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Point-of-entry treatment of petroleum contaminated water supplies

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Contamination of individual wells in rural areas from leaking petroleum storage tanks poses unique problems for regulatory agencies, utilities, and potentially responsible parties. A potential solution is the use of point-of-entry (POE) treatment techniques. Results indicate POE systems using aeration followed by granular activated carbon (GAC) are a viable, cost effective, short-term solution while ground water remediation is performed or an alternate drinking water supply is secured. Selection and design of POE systems should consider variations in water usage and contaminant concentrations. Iron and manganese did not affect POE system performance at the ten sites studied. However, iron precipitation was observed and may pose problems in some POE applications. Increased concentrations of nonpurgeable dissolved organic carbon consisting primarily of methy-t-butyl ether (MTBE) and hydrophilic petroleum hydrocarbons were found in the raw waters but did not affect volatile organic chemical (VOC) removals by aeration or GAC. Microbial activity as measured by heterotrophic plate count significantly increased through four of the ten POE systems studied. Reliability of the POE systems will best be achieved by specifying top quality system components, educating POE users, and providing routine maintenance and VOC monitoring.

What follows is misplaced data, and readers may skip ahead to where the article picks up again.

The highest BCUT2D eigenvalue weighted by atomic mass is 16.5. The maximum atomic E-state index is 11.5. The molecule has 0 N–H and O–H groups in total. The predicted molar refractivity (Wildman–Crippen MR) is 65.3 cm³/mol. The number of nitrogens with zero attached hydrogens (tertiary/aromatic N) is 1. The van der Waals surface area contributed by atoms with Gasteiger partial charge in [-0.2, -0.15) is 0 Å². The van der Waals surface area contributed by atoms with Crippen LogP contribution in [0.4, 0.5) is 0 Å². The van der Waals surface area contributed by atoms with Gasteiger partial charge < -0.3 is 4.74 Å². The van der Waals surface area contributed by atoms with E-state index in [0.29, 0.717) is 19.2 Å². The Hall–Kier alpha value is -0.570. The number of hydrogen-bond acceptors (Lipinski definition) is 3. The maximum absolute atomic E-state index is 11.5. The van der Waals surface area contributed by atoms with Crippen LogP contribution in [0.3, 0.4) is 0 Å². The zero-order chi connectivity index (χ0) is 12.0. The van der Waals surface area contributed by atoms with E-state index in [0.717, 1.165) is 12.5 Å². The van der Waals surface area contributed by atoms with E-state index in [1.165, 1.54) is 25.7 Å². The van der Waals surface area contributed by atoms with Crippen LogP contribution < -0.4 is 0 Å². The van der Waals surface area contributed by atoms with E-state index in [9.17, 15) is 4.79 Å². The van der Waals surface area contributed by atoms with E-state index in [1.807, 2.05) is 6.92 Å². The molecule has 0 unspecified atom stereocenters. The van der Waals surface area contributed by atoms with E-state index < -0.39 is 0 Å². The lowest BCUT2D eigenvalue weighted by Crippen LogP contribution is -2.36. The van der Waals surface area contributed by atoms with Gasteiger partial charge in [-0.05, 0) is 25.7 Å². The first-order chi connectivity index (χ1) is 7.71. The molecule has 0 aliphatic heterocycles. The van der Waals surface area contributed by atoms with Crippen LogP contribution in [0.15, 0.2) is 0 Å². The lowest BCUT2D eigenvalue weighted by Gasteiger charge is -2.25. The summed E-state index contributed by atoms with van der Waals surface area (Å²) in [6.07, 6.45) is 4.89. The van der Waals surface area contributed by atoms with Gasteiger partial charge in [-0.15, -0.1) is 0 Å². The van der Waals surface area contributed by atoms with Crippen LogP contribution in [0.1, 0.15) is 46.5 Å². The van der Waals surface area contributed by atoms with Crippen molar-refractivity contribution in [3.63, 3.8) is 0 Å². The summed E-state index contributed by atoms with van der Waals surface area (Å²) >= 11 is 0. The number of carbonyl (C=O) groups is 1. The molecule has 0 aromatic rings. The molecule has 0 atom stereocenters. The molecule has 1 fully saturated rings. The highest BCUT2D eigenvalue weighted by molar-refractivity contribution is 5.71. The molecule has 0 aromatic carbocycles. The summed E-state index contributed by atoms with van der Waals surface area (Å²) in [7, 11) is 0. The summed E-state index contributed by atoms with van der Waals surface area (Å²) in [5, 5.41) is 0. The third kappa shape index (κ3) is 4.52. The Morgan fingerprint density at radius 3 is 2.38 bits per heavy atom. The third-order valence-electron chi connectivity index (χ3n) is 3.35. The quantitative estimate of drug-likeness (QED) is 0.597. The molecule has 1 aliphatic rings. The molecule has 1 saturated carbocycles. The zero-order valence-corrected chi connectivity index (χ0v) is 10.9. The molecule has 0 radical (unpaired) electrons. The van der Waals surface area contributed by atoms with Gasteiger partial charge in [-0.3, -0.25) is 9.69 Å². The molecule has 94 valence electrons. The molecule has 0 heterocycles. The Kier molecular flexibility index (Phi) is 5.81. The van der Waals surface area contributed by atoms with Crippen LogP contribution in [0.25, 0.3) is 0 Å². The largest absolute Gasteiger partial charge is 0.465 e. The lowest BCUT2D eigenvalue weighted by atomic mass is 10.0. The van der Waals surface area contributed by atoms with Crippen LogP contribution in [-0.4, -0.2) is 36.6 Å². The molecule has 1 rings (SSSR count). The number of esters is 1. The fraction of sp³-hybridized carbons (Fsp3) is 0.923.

Keywords: activated carbon; diffused bubble aeration; iron; microbial activity; petroleum contamination; point-of-entry

Document Type: Research Article


Publication date: March 1, 1993

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  • Water Environment Research® (WER®) publishes peer-reviewed research papers, research notes, state-of-the-art and critical reviews on original, fundamental and applied research in all scientific and technical areas related to water quality, pollution control, and management. An annual Literature Review provides a review of published books and articles on water quality topics from the previous year.

    Published as: Sewage Works Journal, 1928 - 1949; Sewage and Industrial Wastes, 1950 - 1959; Journal Water Pollution Control Federation, 1959 - Oct 1989; Research Journal Water Pollution Control Federation, Nov 1989 - 1991; Water Environment Research, 1992 - present.
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